I find it mildly amusing that my fellow Canuck, Bryan Adams, released a song in 1991 titled ‘Waking Up The Neighbours’. Amusing because you would think that with a title like that Canadians would be likened to rowdy hockey-watching hosers, sucking down a Labatt’s and blasting Rush til all hours. But ask any party promotor in Vancouver you’ll soon find out that even if the public wants to party, the city would rather you didn’t. While mainstream Vancouver likes to think they are more than ‘no fun city’ while City Hall is keeping a pretty good lock down on when and where you can have your hijinx.
For years the ladies of Sweet Soul Burlesque ran underground parties – some in their early headquarters in Babalong as I mentioned in one of my earlier blogs, and later Dollhouse studios. This was our rehearsal space and dance studio, but we established it as a main showcase space for the blossoming West Coast electronic scene. The problem being that is, if you’re au fait with and a lover of this genre, shows do not happen early in the evening. Usually the fashionable time to arrive to one of these is well after Cinderella’s ride had changed back into Jack-o-lantern bait. So this tends to raise some concerns with local pencil pushers at city hall and noise levels, possible drug consumption and alcohol licence violations and the chance that a large group of people might be having a really good time.
The city of Vancouver has faced for years this game of bureaucratic cat-and-mouse with the LCB and local party promoters. Licenses get granted to events only to have the fire marshall show up and shut it down. Fire inspections pass and security is being strict about body count inside and the police come and say there are noise complaints. Events get held on private land and the party gets busted for the owner running a bar. Are you seeing a pattern too? This isn’t to say it’s like this all the time. Just most of it.
I hate to say it, but the more I turn thoughts about this situation in my head the more I realize that this has been a problem in Vancouver for quite a while… Since Prohibition, I’d say. Because we are a port town and the youngest city in North America, we get treated often by our federal government like a small child. And like most small children when they feel they are being put upon, they bully things smaller than them. So the provincial government likes to flex it’s pipes to show us who’s boss; never mind that the contemporary social changes that have taken place since the 1920s – there are rules, and the BC government is going to make sure you follow them dammit! The vicious cycle continues in a downward spiral of shit sliding downhill til it stops in the lap of the average BC citizen.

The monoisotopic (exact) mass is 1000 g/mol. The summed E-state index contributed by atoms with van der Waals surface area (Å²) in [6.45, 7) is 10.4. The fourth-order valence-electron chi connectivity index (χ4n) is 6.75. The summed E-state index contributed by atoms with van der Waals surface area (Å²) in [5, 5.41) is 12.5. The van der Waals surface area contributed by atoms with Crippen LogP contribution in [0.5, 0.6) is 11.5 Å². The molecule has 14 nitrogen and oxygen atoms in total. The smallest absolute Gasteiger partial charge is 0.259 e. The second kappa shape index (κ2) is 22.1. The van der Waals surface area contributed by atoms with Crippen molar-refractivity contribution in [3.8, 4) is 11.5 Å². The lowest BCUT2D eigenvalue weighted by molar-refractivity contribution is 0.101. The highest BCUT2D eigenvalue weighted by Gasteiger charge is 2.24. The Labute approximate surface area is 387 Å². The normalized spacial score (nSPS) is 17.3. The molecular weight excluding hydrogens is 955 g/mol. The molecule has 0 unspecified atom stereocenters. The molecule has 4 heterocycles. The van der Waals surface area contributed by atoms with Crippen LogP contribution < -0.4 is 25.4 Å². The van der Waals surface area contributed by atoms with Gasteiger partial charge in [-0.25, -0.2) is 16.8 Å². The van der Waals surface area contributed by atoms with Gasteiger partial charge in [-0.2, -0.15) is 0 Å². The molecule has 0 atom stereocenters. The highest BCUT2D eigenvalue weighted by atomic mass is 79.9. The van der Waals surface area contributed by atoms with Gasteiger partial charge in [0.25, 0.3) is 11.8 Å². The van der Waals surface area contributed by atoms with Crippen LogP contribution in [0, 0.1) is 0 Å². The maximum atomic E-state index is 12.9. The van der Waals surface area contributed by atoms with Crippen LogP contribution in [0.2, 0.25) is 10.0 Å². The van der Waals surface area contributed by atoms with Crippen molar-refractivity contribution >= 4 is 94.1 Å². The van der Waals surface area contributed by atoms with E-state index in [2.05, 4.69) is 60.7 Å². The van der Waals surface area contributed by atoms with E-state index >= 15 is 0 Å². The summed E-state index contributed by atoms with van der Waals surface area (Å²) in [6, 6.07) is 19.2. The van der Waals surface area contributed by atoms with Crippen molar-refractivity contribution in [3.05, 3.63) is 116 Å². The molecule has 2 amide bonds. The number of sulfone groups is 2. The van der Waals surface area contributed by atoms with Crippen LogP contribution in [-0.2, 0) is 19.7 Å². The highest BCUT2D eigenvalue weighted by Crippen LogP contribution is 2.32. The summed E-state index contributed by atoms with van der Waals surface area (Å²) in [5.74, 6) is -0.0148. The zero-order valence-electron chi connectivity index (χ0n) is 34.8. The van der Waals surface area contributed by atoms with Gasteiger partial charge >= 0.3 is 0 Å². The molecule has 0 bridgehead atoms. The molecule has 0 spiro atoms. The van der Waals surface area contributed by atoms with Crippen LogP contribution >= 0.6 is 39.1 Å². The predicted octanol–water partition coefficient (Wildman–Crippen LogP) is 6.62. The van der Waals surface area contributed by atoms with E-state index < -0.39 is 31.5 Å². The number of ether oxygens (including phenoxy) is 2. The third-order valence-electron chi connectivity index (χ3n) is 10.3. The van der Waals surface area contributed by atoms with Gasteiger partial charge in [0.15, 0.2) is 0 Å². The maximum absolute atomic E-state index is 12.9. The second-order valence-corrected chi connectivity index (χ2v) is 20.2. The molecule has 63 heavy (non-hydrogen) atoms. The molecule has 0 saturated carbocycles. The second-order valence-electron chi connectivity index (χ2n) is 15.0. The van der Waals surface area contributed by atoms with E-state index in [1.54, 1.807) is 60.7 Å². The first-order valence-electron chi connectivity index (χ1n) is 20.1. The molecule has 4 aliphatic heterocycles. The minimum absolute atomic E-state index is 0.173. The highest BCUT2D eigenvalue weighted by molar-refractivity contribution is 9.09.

But where there’s a will there is a way. Back in the 1940s, when Vancouverites were getting back into drinking socially again, there were a number of ‘blind pig’ operations in the city. These had existed since Prohibition, but with it’s withdraw we saw people opting out of dreary beer parlour drinking, to places with slightly more refined surroundings. These were the children of the beer parlour, evolved for the modern crowd. The most spectacular of these was, of course, one of Vancouver’s most beautiful buildings: The Marine Building.
This art deco construct is the one thing that could possibly compare to Vancouver’s scenic natural beauty. It’s elevator was the fastest in the city travelling at 700 feet a minute when the others travelled at 150 feet a minute. These beautiful bronzed elevator were manned by young women attired in blue and white sailor uniforms and acted as their pilots. The 18th floor boasted a penthouse apartment, and though amazing the first owners didn’t stay, due to the wife’s fear of heights. They left in 1940s but what was unique for both owners was that every night their elevator operators knocked off work in the evening, making whoever was upstairs sealed in til morning.
Now, most people would think that this was something of a problem. But the second owner, Mrs Mary Fisher, saw the upside to the situation: if they couldn’t come down til morning, that also meant the cops couldn’t come up til then either. So without anyone to bust the fun, the party could keep going until there simply was no more party to speak of. This caused it to be a much sought after location where one could gaze over the city’s views all night and drink til the place ran dry. But all good things come to an end and the 18th floor ceased to be a residence and now is an operations office for a group of land economists and the elevator is no longer manned by pin up sailor cuties. Yeah, I know: there’s no justice in the world.
But whether you were fox stepping or raving, it would seem that since her inception, the city of Vancouver has always had a desire to have a thriving night scene -whether above the board or not. While places like New York, Las Vegas and Los Angeles never seem to rest, Vancouver seems to be straining towards that, though it keeps tripping over it’s own red tape shoelaces. But it keeps striving in spite of itself. It makes it hard to be a world-class city if we have a curfew.
Little Miss Risk